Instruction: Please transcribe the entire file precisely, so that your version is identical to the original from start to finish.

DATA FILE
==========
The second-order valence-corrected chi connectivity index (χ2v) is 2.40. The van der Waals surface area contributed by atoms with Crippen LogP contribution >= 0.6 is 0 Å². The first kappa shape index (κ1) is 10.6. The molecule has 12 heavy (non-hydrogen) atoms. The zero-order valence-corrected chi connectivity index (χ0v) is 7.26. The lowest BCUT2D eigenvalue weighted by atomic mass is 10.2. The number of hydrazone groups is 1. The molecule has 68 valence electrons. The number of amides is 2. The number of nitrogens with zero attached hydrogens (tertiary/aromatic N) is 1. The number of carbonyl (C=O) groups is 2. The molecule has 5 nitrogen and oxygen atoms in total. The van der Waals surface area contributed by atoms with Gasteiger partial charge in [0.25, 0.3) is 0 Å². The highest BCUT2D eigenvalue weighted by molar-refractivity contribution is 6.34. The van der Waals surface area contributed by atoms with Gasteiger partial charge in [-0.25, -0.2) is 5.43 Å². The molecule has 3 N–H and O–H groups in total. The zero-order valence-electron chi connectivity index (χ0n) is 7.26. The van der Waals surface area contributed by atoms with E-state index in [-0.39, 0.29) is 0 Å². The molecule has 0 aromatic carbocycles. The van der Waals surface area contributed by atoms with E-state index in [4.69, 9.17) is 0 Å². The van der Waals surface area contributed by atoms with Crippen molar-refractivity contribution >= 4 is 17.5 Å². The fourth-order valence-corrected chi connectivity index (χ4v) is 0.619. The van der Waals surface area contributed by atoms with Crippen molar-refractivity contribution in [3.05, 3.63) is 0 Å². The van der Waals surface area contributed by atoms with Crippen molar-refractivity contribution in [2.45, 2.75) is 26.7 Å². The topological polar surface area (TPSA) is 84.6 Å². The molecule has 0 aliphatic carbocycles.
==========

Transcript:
The second-order valence-corrected chi connectivity index (χ2v) is 2.40. The van der Waals surface area contributed by atoms with Crippen LogP contribution >= 0.6 is 0 Å². The first kappa shape index (κ1) is 10.6. The molecule has 12 heavy (non-hydrogen) atoms. The zero-order valence-corrected chi connectivity index (χ0v) is 7.26. The lowest BCUT2D eigenvalue weighted by atomic mass is 10.2. The number of hydrazone groups is 1. The molecule has 68 valence electrons. The number of amides is 2. The number of nitrogens with zero attached hydrogens (tertiary/aromatic N) is 1. The number of carbonyl (C=O) groups is 2. The molecule has 5 nitrogen and oxygen atoms in total. The van der Waals surface area contributed by atoms with Gasteiger partial charge in [0.25, 0.3) is 0 Å². The highest BCUT2D eigenvalue weighted by molar-refractivity contribution is 6.34. The van der Waals surface area contributed by atoms with Gasteiger partial charge in [-0.25, -0.2) is 5.43 Å². The molecule has 3 N–H and O–H groups in total. The zero-order valence-electron chi connectivity index (χ0n) is 7.26. The van der Waals surface area contributed by atoms with E-state index in [-0.39, 0.29) is 0 Å². The molecule has 0 aromatic carbocycles. The van der Waals surface area contributed by atoms with E-state index in [4.69, 9.17) is 0 Å². The van der Waals surface area contributed by atoms with Crippen molar-refractivity contribution >= 4 is 17.5 Å². The fourth-order valence-corrected chi connectivity index (χ4v) is 0.619. The van der Waals surface area contributed by atoms with Crippen molar-refractivity contribution in [3.05, 3.63) is 0 Å². The van der Waals surface area contributed by atoms with Crippen molar-refractivity contribution in [2.45, 2.75) is 26.7 Å². The topological polar surface area (TPSA) is 84.6 Å². The molecule has 0 aliphatic carbocycles.